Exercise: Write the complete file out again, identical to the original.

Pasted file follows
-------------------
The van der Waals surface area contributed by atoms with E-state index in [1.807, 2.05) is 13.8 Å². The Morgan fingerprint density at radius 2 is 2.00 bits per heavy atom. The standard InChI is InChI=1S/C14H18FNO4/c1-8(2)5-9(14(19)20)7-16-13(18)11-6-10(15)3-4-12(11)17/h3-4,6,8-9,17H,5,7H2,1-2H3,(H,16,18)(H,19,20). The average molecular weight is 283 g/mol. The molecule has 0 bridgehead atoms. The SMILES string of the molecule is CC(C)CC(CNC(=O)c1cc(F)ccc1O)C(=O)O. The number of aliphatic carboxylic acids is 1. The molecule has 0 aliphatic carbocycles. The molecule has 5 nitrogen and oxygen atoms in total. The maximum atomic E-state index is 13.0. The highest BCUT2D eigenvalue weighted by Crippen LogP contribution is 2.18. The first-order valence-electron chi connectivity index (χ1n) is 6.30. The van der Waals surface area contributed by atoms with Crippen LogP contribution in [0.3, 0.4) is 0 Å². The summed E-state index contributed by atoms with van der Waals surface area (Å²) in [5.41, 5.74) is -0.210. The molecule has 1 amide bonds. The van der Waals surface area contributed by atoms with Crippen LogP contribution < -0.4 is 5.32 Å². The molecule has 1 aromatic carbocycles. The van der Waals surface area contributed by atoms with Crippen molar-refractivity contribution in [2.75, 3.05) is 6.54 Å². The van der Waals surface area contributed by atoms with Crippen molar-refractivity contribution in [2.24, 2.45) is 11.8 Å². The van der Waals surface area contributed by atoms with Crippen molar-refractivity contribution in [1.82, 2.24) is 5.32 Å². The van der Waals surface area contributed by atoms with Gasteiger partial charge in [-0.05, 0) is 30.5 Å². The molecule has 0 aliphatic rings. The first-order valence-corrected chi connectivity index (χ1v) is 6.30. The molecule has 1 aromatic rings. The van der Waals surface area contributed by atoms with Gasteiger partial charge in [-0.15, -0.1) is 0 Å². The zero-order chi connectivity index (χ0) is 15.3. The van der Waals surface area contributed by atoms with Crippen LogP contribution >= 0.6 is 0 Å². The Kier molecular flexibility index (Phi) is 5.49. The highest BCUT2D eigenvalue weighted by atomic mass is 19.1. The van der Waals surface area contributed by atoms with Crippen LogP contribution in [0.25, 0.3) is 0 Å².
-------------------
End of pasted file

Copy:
The van der Waals surface area contributed by atoms with E-state index in [1.807, 2.05) is 13.8 Å². The Morgan fingerprint density at radius 2 is 2.00 bits per heavy atom. The standard InChI is InChI=1S/C14H18FNO4/c1-8(2)5-9(14(19)20)7-16-13(18)11-6-10(15)3-4-12(11)17/h3-4,6,8-9,17H,5,7H2,1-2H3,(H,16,18)(H,19,20). The average molecular weight is 283 g/mol. The molecule has 0 bridgehead atoms. The SMILES string of the molecule is CC(C)CC(CNC(=O)c1cc(F)ccc1O)C(=O)O. The number of aliphatic carboxylic acids is 1. The molecule has 0 aliphatic carbocycles. The molecule has 5 nitrogen and oxygen atoms in total. The maximum atomic E-state index is 13.0. The highest BCUT2D eigenvalue weighted by Crippen LogP contribution is 2.18. The first-order valence-electron chi connectivity index (χ1n) is 6.30. The van der Waals surface area contributed by atoms with Crippen LogP contribution in [0.3, 0.4) is 0 Å². The summed E-state index contributed by atoms with van der Waals surface area (Å²) in [5.41, 5.74) is -0.210. The molecule has 1 amide bonds. The van der Waals surface area contributed by atoms with Crippen LogP contribution < -0.4 is 5.32 Å². The molecule has 1 aromatic carbocycles. The van der Waals surface area contributed by atoms with Crippen molar-refractivity contribution in [2.75, 3.05) is 6.54 Å². The van der Waals surface area contributed by atoms with Crippen molar-refractivity contribution in [2.24, 2.45) is 11.8 Å². The van der Waals surface area contributed by atoms with Crippen molar-refractivity contribution in [1.82, 2.24) is 5.32 Å². The van der Waals surface area contributed by atoms with Gasteiger partial charge in [-0.05, 0) is 30.5 Å². The molecule has 0 aliphatic rings. The first-order valence-corrected chi connectivity index (χ1v) is 6.30. The molecule has 1 aromatic rings. The van der Waals surface area contributed by atoms with Gasteiger partial charge in [-0.15, -0.1) is 0 Å². The zero-order chi connectivity index (χ0) is 15.3. The van der Waals surface area contributed by atoms with Crippen LogP contribution >= 0.6 is 0 Å². The Kier molecular flexibility index (Phi) is 5.49. The highest BCUT2D eigenvalue weighted by atomic mass is 19.1. The van der Waals surface area contributed by atoms with Crippen LogP contribution in [0.25, 0.3) is 0 Å².